A New Approach

The first contribution of this paper is to provide a language and a translation adapted to another class of solution methods which have proven quite effective in dealing with large MDPs, namely anytime state-based heuristic search methods such as LAO* [28], LRTDP [9], and ancestors [8,17,45]. These methods typically start with a compact representation of the MDP based on probabilistic planning operators, and search forward from an initial state, constructing new states by expanding the envelope of the policy as time permits. They may produce an approximate and even incomplete policy, but explicitly construct and explore only a fraction of the MDP. Neither of the two previous proposals is well-suited to such solution methods, the first because the cost of the translation (most of which is performed prior to the solution phase) annihilates the benefits of anytime algorithms, and the second because the size of the MDP obtained is an obstacle to the applicability of state-based methods. Since here both the cost of the translation and the size of the MDP it results in will severely impact on the quality of the policy obtainable by the deadline, we need an appropriate resolution of the tradeoff between the two. Our approach has the following main features. The translation is entirely embedded in the anytime solution method, to which full control is given as to which parts of the MDP will be explicitly constructed and explored. While the MDP obtained is not minimal, it is of the minimal size achievable without stepping outside of the anytime framework, i.e., without enumerating parts of the state space that the solution method would not necessarily explore. We formalise this relaxed notion of minimality, which we call blind minimality in reference to the fact that it does not require any lookahead (beyond the fringe). This is appropriate in the context of anytime state-based solution methods, where we want the minimal MDP achievable without expensive pre-processing. When the rewarding behaviours are specified in PLTL, there does not appear to be a way of achieving a relaxed notion of minimality as powerful as blind minimality without a prohibitive translation. Therefore instead of PLTL, we adopt a variant of future linear temporal logic (FLTL) as our specification language, which we extend to handle rewards. While the language has a more complex semantics than PLTL, it enables a natural translation into a blind-minimal MDP by simple progression of the reward formulae. Moreover, search control knowledge expressed in FLTL [5] fits particularly nicely in this framework, and can be used to dramatically reduce the fraction of the search space explored by the solution method.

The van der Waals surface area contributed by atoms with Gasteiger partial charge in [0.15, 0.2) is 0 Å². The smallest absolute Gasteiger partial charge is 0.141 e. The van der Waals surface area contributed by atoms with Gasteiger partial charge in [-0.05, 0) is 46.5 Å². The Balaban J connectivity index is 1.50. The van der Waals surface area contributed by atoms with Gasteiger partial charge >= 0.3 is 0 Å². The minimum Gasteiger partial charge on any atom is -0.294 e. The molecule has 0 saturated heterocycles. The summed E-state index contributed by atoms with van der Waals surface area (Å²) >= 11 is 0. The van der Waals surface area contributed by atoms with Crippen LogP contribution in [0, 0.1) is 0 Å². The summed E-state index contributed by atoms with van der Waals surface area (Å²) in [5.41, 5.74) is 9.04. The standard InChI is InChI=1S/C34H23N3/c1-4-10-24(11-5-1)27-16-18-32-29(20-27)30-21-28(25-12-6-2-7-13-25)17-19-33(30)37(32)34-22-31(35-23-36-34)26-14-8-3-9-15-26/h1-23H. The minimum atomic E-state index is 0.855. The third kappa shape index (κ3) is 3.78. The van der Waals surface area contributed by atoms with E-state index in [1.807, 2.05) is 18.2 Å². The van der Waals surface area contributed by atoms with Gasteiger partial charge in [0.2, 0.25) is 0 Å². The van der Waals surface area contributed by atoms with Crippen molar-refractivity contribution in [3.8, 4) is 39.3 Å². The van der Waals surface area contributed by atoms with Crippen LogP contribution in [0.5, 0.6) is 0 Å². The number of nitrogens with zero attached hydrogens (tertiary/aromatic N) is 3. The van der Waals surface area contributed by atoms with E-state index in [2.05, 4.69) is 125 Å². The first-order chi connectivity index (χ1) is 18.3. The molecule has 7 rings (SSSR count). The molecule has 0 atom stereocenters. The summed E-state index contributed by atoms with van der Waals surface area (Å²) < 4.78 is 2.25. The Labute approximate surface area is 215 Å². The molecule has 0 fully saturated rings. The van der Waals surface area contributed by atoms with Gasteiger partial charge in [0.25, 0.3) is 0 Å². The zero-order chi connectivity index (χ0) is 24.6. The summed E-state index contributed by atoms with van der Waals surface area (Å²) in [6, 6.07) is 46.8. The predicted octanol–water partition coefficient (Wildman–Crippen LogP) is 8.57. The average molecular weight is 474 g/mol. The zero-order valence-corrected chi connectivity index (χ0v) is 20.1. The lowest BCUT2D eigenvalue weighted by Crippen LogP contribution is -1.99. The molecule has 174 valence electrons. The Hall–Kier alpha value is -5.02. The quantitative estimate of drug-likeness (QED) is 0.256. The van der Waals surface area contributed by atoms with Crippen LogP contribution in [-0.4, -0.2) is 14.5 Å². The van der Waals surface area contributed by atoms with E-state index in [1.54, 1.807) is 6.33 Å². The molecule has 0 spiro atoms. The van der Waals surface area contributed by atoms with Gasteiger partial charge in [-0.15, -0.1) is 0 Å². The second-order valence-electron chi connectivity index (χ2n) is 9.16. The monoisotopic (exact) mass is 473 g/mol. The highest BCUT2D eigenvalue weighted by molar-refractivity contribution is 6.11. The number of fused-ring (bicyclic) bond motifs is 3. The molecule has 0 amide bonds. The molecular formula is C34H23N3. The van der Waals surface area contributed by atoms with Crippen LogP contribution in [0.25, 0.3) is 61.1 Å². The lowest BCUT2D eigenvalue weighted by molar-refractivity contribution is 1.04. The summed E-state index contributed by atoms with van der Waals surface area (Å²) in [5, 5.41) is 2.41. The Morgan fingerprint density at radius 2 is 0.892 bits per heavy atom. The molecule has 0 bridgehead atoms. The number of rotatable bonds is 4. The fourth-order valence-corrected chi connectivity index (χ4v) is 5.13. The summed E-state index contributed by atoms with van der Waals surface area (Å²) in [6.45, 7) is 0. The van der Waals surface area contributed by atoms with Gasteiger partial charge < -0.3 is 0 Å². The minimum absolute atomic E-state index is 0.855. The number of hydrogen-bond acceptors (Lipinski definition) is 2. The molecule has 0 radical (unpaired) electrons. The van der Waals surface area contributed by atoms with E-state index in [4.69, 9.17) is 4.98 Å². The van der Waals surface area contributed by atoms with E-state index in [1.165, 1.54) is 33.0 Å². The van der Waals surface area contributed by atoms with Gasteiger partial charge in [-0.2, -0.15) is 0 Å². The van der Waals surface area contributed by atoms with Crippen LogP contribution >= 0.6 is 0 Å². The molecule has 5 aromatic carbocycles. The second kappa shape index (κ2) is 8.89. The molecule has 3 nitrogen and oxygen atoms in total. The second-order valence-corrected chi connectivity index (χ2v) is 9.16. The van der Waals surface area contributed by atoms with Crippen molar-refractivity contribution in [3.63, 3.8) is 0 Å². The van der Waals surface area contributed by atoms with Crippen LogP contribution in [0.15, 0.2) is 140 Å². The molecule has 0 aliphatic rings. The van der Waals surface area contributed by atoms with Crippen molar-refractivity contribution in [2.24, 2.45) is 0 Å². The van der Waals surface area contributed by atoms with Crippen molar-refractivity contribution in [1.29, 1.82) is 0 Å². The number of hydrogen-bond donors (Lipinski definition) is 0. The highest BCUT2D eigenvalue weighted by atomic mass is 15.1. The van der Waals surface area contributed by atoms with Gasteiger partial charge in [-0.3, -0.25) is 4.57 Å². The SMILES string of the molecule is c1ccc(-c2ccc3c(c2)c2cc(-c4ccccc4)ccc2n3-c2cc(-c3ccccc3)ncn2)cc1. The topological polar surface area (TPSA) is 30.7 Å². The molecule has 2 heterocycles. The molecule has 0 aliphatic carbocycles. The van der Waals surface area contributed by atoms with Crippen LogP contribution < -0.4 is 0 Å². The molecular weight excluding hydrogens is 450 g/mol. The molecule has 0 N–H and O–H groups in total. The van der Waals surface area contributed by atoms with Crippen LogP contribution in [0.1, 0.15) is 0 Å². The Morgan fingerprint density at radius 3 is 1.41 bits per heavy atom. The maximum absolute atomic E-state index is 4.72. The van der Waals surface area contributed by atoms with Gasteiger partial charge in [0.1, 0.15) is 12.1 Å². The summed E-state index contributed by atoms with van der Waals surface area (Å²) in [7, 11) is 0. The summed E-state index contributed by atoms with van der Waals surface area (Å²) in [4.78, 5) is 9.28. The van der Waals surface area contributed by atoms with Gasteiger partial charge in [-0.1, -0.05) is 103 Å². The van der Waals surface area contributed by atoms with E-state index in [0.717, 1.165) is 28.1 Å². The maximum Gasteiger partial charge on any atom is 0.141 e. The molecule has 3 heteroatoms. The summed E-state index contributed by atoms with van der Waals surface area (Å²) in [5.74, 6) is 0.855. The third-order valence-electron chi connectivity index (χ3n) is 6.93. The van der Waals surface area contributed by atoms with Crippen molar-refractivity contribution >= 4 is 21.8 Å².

Sylvie Thiebaux 2006-01-20